Clark County’s 67-year-old gun registration system is history

Las Vegas Sheriff Joseph Lombardo this week announced the end to one of the longest running gun registration schemes in the country (Photo: Las Vegas Review Journal)

Las Vegas Sheriff Joseph Lombardo this week announced the end to one of the longest running gun registration schemes in the country (Photo: Las Vegas Review Journal)

Las Vegas Sheriff Joseph Lombardo issued a directive to his department this week ending the long-standing handgun registration requirement effective immediately.

Although as of Thursday morning, the Las Vegas Metro Police Department still has their registration website online, a simple directive issued by Lombardo Tuesday ended the program.

“The State of Nevada has passed new laws which render null and void local ordinances/codes regulating the transfer, sale, possession, ownership, transportation, registration and licensing of firearms and ammunition,” reads the notice. “Therefore, effective immediately the Las Vegas Metropolitan Police Department will no longer enforce local ordinances/codes regarding handgun registration.

“Additionally, the Las Vegas Metropolitan Police Department will no longer register handguns.”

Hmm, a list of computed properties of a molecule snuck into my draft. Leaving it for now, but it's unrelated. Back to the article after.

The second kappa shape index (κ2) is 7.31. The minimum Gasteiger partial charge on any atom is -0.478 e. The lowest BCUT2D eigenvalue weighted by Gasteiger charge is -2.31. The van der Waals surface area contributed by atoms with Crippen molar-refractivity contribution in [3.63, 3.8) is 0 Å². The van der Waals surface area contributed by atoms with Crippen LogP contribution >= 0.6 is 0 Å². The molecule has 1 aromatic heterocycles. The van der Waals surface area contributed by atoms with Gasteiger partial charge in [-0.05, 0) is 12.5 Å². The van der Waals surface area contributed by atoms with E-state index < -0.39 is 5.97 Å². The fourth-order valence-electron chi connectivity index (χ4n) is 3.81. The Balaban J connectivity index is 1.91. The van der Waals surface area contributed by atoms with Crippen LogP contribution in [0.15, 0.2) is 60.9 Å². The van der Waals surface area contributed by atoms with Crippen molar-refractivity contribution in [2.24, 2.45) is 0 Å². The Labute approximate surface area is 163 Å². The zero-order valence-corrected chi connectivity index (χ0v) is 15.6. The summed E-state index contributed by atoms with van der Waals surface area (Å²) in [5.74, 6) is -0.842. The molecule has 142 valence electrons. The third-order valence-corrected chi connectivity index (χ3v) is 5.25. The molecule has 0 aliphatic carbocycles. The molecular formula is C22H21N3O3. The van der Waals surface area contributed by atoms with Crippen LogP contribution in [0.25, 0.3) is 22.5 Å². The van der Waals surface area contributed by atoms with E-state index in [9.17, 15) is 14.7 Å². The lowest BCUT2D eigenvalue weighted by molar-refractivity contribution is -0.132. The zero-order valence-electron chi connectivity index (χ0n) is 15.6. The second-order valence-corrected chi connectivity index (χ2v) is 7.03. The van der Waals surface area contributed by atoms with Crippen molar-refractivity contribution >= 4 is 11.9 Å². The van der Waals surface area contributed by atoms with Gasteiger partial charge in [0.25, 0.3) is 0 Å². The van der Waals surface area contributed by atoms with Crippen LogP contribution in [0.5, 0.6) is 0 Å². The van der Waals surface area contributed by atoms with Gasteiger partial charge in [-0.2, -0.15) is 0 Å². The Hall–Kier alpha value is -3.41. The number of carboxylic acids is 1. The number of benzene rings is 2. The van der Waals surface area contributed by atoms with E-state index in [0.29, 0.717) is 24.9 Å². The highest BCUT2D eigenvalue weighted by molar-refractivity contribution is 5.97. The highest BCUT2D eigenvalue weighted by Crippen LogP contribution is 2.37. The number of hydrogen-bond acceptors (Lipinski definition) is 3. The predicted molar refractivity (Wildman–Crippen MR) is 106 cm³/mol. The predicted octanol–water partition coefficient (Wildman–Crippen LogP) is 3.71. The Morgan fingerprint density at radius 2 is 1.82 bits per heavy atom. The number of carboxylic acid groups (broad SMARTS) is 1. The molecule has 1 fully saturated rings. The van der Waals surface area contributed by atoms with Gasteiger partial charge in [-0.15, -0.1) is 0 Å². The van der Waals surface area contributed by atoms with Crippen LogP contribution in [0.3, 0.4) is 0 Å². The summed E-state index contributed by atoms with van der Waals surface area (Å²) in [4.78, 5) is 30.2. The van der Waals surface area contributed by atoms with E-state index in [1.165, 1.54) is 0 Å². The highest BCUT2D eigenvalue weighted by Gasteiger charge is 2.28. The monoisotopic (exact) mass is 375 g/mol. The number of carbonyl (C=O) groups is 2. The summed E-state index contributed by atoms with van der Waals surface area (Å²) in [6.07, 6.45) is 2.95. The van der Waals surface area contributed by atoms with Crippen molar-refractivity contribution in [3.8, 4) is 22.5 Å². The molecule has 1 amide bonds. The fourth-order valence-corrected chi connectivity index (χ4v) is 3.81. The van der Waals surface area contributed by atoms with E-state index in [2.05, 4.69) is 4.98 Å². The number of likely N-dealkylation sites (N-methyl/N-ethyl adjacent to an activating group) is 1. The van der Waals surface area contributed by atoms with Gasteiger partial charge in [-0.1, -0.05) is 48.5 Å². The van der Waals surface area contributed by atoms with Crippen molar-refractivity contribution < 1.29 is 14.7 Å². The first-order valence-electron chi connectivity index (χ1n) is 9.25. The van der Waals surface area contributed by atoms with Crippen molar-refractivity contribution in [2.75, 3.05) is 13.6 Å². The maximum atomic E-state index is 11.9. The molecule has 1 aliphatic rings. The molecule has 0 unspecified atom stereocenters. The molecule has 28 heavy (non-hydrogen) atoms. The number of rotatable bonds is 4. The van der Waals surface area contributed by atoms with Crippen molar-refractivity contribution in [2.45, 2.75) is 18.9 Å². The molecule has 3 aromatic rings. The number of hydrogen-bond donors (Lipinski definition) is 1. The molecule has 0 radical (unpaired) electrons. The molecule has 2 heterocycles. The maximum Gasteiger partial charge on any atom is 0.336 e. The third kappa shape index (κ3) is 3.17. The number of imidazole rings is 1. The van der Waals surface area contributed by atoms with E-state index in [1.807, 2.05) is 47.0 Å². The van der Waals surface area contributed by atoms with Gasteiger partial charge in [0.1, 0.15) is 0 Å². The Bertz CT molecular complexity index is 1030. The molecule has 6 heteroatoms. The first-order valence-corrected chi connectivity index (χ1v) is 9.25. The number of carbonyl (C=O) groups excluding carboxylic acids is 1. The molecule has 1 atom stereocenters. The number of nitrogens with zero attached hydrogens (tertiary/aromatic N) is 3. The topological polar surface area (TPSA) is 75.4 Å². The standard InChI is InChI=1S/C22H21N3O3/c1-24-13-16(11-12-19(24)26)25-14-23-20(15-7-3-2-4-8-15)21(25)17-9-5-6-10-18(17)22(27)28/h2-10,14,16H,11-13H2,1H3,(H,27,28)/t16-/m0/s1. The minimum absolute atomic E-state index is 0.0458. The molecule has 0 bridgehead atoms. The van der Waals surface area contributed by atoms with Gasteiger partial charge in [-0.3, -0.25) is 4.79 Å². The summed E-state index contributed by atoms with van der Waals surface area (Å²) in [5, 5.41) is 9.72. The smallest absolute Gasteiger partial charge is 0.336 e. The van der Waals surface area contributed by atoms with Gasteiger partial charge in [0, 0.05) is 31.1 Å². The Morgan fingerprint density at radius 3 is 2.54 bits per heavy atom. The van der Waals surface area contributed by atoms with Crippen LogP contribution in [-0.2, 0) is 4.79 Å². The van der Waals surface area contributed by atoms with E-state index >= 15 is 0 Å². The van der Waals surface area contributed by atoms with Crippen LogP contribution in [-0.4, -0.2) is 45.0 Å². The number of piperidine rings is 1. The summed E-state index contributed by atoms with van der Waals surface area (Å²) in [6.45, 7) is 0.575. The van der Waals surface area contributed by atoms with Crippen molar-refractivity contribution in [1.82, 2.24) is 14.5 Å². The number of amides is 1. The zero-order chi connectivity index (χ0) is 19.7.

Implemented in 1948, when the area was frequented by notorious East Coast mobsters such as Lucky Luciano and Meyer Lansky, Clark County’s mandatory handgun registry survived a 1989 preemption law by being grandfathered, effectively making it the only place in Nevada that requires gun registration.

However, with the federal instant checks applied to gun store purchases in the state for over two decades, many felt the registry was outdated.

“I believe that it’s a redundant system,” Lombardo told media last fall while he was a candidate for his current office.

Lawmakers agreed and gave bipartisan support to a gun reform bill last month that included striking the so-called blue card system from the books.

Nevada Gov. Brian Sandoval (R) signed the measure into law last week.

This is not the first vintage handgun registration to go the way of the dinosaurs in recent months.

Last summer Durham County, North Carolina’s 1935 Jim Crow-era scheme was scuttled by the state House by unanimous vote.

While the records in that jurisdiction were eventually destroyed, Lombardo has not announced plans for what happens next to the county’s estimated one million registration cards on file.

Guns.com has reached out to his office for clarification as to the ultimate fate of the records.